More recently, despite the state of siege in the Republic of Haiti, the Embassy of the Dominican Republic in Port-au-Prince executed its first public diplomacy program in its history; which took place between November 2020 and July 2022, under the management of Ambassador Faruk Miguel Castillo. Among its great achievements and initiatives, to give just a sample, were the academic agreement signed between the María Auxiliadora School of Hotel Management of Haiti and the PUCMM, the edition and publication of “DiploIsla” (the first bilingual digital and printed magazine of that mission), classical Dominican musical performances at the embassy and public schools, the launching of the first social networks of the legation (which it had never had), its first electronic portal (which it also did not have), without forgetting the establishment of close relations with the media of the neighboring nation (which were relatively nonexistent). Currently, the embassy has two portals; the institutional one linked to the chancery in Santo Domingo, and an individual portal with the photography exhibit of the artist Vanessa Moquete under the title “Jimaní and the Deep Border”. Let us remember that public diplomacy is also nurtured and projected through digital diplomacy. We must keep in mind that the PD can contribute greatly to the prevention or mitigation of conflicts between the Republic of Haiti and the Dominican Republic (E. Matos, OttawaU 2021). Having been the Minister Counselor to lead the PD with all these prestigious heads of diplomatic missions mentioned above is something that will remain in my most unforgettable memories.
Public diplomacy, as a foreign policy strategy, is equally critical to sustaining a country’s good image abroad. We have shown academically (E. Matos, MaltaU 2001), that in a successful diplomatic mission, more than 50% of its work agenda should be devoted to public diplomacy programs. An embassy that consumes most of its time in internal administrative matters, “by chasing its own tail” (MaltaU, Kishan Rhana 2001), has no reason to exist. The work of the public diplomat is nurtured by cultural diplomacy, soft power, and friendly relations with the host country’s media, among other elements.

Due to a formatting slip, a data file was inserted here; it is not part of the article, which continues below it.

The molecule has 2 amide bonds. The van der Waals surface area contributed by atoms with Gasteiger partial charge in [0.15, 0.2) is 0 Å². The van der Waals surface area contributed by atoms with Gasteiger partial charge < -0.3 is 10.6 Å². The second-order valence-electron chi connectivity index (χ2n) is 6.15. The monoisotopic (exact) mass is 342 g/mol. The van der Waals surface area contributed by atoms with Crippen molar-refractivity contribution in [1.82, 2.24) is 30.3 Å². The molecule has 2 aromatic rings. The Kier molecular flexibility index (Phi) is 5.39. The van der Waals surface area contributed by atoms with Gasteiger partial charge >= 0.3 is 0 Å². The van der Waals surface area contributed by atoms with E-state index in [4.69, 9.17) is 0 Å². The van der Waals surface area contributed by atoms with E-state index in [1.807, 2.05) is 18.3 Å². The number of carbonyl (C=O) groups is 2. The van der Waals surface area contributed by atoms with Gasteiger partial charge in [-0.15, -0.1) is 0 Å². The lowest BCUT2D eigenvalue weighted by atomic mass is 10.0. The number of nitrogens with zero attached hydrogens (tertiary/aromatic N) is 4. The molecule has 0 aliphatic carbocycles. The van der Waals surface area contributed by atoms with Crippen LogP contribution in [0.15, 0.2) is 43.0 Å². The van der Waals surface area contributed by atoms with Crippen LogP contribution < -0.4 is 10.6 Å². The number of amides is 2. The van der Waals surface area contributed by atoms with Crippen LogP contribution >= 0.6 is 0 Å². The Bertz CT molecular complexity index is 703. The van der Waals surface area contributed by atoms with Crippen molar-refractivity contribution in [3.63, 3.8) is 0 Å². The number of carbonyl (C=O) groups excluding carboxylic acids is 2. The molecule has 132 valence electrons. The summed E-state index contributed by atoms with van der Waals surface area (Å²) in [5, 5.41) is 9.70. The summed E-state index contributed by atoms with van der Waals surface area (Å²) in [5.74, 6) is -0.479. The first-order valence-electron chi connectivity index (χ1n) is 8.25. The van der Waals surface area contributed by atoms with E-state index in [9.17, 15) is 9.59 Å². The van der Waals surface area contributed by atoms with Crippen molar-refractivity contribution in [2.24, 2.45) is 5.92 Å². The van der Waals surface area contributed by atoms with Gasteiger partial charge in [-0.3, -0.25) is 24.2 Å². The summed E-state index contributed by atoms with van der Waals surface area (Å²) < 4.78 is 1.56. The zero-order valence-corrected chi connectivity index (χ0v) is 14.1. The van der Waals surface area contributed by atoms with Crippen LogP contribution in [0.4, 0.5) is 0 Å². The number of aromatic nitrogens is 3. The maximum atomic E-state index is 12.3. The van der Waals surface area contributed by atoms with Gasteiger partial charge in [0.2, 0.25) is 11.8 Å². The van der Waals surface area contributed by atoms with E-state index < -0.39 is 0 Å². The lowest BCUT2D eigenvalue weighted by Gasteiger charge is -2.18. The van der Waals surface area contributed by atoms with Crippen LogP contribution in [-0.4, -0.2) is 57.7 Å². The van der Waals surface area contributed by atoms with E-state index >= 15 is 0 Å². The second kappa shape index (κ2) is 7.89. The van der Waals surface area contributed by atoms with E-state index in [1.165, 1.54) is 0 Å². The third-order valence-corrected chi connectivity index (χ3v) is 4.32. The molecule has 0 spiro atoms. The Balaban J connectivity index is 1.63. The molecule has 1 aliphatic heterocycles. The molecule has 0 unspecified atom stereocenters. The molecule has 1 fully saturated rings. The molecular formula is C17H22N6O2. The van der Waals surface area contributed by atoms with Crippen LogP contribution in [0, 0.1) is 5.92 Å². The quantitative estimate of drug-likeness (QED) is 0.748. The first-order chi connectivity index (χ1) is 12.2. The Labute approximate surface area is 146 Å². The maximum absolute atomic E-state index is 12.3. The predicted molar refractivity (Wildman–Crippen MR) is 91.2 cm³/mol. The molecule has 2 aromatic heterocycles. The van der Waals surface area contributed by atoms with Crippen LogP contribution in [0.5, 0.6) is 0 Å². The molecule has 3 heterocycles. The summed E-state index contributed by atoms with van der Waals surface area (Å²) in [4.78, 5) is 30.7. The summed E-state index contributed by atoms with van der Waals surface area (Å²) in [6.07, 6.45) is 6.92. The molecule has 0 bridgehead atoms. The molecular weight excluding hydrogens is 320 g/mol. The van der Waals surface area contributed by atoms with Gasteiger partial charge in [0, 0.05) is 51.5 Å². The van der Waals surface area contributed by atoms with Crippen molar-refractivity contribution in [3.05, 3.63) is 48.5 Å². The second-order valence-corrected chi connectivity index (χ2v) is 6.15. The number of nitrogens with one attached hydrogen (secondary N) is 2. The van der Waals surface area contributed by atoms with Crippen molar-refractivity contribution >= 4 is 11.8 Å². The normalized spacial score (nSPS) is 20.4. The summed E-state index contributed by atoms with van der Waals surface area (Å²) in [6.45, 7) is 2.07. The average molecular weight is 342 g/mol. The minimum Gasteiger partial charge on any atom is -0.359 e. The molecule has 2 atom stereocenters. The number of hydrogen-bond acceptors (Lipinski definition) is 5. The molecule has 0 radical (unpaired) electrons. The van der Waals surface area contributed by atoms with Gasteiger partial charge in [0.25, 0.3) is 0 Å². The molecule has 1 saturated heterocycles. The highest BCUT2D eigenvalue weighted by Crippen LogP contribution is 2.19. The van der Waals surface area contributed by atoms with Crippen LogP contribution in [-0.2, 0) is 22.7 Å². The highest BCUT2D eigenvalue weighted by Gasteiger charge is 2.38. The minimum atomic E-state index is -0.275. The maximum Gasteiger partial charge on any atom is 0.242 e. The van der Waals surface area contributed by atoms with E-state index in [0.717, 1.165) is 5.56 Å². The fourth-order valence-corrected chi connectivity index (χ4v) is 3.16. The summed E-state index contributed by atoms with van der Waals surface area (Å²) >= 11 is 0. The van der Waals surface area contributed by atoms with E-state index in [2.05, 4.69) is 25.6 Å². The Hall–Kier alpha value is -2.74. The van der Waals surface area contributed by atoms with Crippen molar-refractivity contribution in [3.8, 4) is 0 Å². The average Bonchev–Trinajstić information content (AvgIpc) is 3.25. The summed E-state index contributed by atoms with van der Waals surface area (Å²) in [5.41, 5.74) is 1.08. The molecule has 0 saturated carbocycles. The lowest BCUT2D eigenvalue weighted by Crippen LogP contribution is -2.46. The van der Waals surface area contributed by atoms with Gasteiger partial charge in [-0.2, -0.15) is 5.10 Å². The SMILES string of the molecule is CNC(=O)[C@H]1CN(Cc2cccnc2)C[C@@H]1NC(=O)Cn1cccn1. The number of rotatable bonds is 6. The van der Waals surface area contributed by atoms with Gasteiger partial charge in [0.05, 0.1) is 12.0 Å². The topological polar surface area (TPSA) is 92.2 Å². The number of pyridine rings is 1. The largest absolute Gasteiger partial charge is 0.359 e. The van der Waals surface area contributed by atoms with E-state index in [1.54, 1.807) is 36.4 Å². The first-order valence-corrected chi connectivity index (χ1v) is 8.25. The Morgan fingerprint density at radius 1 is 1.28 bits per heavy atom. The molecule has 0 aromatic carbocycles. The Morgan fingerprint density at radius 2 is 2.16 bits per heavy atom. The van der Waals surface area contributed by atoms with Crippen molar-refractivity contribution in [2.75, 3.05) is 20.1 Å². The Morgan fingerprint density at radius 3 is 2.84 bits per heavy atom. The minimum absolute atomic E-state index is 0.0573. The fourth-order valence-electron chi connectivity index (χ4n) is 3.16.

About the author:
Dr. Eugenio Matos G. is a professor of public diplomacy at the University of Ottawa in Canada, an alumnus from the Faculty of Law from this academic center, a professional violinist from different symphony orchestras, co-founder of Diplomat Magazine Netherlands and a former minister-counselor of the Dominican Republic Embassy in the Netherlands.
Main picture: Minister Counselor in Haiti Eugenio Matos G, offering volunteer violin lessons for children in the vulnerable La Saline sector in Port-au-Prince, June 2022, as part of the Dominican embassy’s first public diplomacy pilot program. (EXTERNAL SOURCE).